The body of the man who massacred 26 people at a Connecticut elementary school was claimed by his father, a family spokesman said Monday, but the public may never know what happened with the remains.
Like families of other mass killers, Adam Lanza's father has to balance his own mourning with consideration for the victims, intense media scrutiny and the risk that a public gravesite could be desecrated.
"I know it's very sensitive for the family. They have many, many concerns and it's a very sad time for them," said Kingston, N.H. Police Chief Donald Briggs, a family acquaintance who helped the Lanzas coordinate services for Lanza's slain mother.
Lanza shot and killed his mother, Nancy, inside their Newtown home on Dec. 14 before driving to Sandy Hook Elementary School, shooting his way in and gunning down 20 first-graders and six school employees. He committed suicide as police arrived. The massacre claimed more lives that any school shooting in U.S. history, except for the 2007 Virginia Tech rampage that left 33 people dead.
Lanza's father, Peter Lanza, of Stamford, Conn., claimed his son's body Thursday, and there were "private arrangements" over the weekend, according to the family spokesman. He would not elaborate on what those arrangements were.
For some in Newtown, it would be just fine to not have any public reminder of Adam Lanza.
"People are sad enough around here," said Robin Houser, 52, who was working at a center coordinating Newtown volunteers. "I would have donated his body to science and let them see what made him tick inside. And then have them take care of it."
A private service was held earlier this month at an undisclosed location in New Hampshire for Nancy Lanza, who was divorced from Peter Lanza. Briggs said a public memorial service is also planned for her sometime in the spring.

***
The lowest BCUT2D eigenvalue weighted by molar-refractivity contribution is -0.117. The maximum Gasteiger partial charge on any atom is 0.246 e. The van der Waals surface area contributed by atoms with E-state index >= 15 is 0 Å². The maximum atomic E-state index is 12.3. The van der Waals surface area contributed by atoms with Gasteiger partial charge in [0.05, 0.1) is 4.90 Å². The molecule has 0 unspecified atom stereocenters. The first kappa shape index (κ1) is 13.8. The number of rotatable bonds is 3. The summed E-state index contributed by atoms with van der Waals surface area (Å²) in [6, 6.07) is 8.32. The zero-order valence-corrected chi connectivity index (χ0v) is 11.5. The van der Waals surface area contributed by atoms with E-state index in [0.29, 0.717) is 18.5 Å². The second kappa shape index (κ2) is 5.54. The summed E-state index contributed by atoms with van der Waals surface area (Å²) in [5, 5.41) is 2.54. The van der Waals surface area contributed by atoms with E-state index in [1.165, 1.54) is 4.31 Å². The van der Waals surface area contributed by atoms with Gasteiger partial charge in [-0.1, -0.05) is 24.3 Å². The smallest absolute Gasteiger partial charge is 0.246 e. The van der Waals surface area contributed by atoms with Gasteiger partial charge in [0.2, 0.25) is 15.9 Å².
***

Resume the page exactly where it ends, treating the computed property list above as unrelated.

Authorities have not offered a motive for the killings. State police say they have been exploring all aspects of Adam Lanza's life including his education, family history and medical treatment for clues. Authorities have said it could take months to produce a final report on their investigation.
The state's chief medical examiner has sought help from the University of Connecticut genetics department to study Lanza's DNA and determine if there is any identifiable disease associated with his behavior.
Concern about gravesite vandalism has weighed on the families of other notorious killers, including one of the gunmen in the 1999 Columbine High School attack in Colorado. Dylan Klebold's family had him cremated, according to the Rev. Don Marxhausen, who presided over his funeral.
"He couldn't publicly go in a cemetery," Marxhausen said. "There is that issue of people who would desecrate."
Marxhausen said a policeman escorted him to the funeral, and others took circuitous routes to avoid being followed by the media. Marxhausen's role at the funeral sparked an outcry and he later lost his position as pastor at the St. Philip Lutheran Church in Littleton, Colo., but he said he does not regret his role.
"Christ always goes where it's darkest. You do your job," he said.
The family of the other Columbine shooter, Eric Harris, has never publicly revealed his final resting place.
James Fox, a professor of criminology at Northeastern University, said it is not unusual for notorious criminals to be buried in undisclosed locations to keep away the media, protesters and potential vandals. He said there could be an increased risk of a gravesite becoming a target in Lanza's case because he took his own life and was not punished.
"There is the potential for people to express anger, hostility, rage at the symbol of a person's grave if it were known," he said.
In a statement issued a day after the Newtown massacre, Peter Lanza said the family was struggling to make sense of what happened and "trying to find whatever answers we can." He also expressed sympathy for the victims' families.
Associated Press writer Pat Eaton-Robb contributed to this report from Newtown.